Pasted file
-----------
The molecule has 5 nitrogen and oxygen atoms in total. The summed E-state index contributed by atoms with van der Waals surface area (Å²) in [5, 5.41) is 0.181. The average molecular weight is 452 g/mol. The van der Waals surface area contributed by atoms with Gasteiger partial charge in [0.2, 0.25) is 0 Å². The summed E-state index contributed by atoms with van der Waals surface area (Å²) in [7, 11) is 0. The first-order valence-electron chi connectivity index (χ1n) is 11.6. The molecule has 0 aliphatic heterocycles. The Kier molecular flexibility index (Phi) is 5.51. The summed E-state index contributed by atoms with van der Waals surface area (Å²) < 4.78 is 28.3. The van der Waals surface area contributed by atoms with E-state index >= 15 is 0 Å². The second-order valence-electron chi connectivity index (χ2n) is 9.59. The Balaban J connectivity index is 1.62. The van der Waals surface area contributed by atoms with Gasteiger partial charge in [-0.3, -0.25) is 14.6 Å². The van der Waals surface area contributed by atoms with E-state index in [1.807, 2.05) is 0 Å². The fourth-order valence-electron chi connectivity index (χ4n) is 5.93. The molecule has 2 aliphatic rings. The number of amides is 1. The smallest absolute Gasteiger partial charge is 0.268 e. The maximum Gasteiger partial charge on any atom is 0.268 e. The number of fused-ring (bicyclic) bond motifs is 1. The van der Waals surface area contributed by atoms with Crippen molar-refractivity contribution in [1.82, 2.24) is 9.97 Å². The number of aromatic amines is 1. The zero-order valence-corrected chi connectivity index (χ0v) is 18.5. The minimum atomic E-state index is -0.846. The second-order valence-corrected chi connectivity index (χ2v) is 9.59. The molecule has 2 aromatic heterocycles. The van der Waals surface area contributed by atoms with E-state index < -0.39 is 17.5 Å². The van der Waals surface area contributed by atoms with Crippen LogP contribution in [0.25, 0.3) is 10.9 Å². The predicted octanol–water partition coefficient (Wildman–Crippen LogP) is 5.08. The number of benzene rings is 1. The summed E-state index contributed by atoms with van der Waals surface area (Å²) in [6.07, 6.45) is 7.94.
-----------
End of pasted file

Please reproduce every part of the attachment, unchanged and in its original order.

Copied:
The molecule has 5 nitrogen and oxygen atoms in total. The summed E-state index contributed by atoms with van der Waals surface area (Å²) in [5, 5.41) is 0.181. The average molecular weight is 452 g/mol. The van der Waals surface area contributed by atoms with Gasteiger partial charge in [0.2, 0.25) is 0 Å². The summed E-state index contributed by atoms with van der Waals surface area (Å²) in [7, 11) is 0. The first-order valence-electron chi connectivity index (χ1n) is 11.6. The molecule has 0 aliphatic heterocycles. The Kier molecular flexibility index (Phi) is 5.51. The summed E-state index contributed by atoms with van der Waals surface area (Å²) < 4.78 is 28.3. The van der Waals surface area contributed by atoms with E-state index >= 15 is 0 Å². The second-order valence-electron chi connectivity index (χ2n) is 9.59. The Balaban J connectivity index is 1.62. The van der Waals surface area contributed by atoms with Gasteiger partial charge in [-0.3, -0.25) is 14.6 Å². The van der Waals surface area contributed by atoms with E-state index in [1.807, 2.05) is 0 Å². The fourth-order valence-electron chi connectivity index (χ4n) is 5.93. The molecule has 2 aliphatic rings. The number of amides is 1. The smallest absolute Gasteiger partial charge is 0.268 e. The maximum Gasteiger partial charge on any atom is 0.268 e. The number of fused-ring (bicyclic) bond motifs is 1. The van der Waals surface area contributed by atoms with Crippen molar-refractivity contribution in [1.82, 2.24) is 9.97 Å². The number of aromatic amines is 1. The zero-order valence-corrected chi connectivity index (χ0v) is 18.5. The minimum atomic E-state index is -0.846. The second-order valence-corrected chi connectivity index (χ2v) is 9.59. The molecule has 2 aromatic heterocycles. The van der Waals surface area contributed by atoms with E-state index < -0.39 is 17.5 Å². The van der Waals surface area contributed by atoms with Crippen LogP contribution in [0.25, 0.3) is 10.9 Å². The predicted octanol–water partition coefficient (Wildman–Crippen LogP) is 5.08. The number of benzene rings is 1. The summed E-state index contributed by atoms with van der Waals surface area (Å²) in [6.07, 6.45) is 7.94.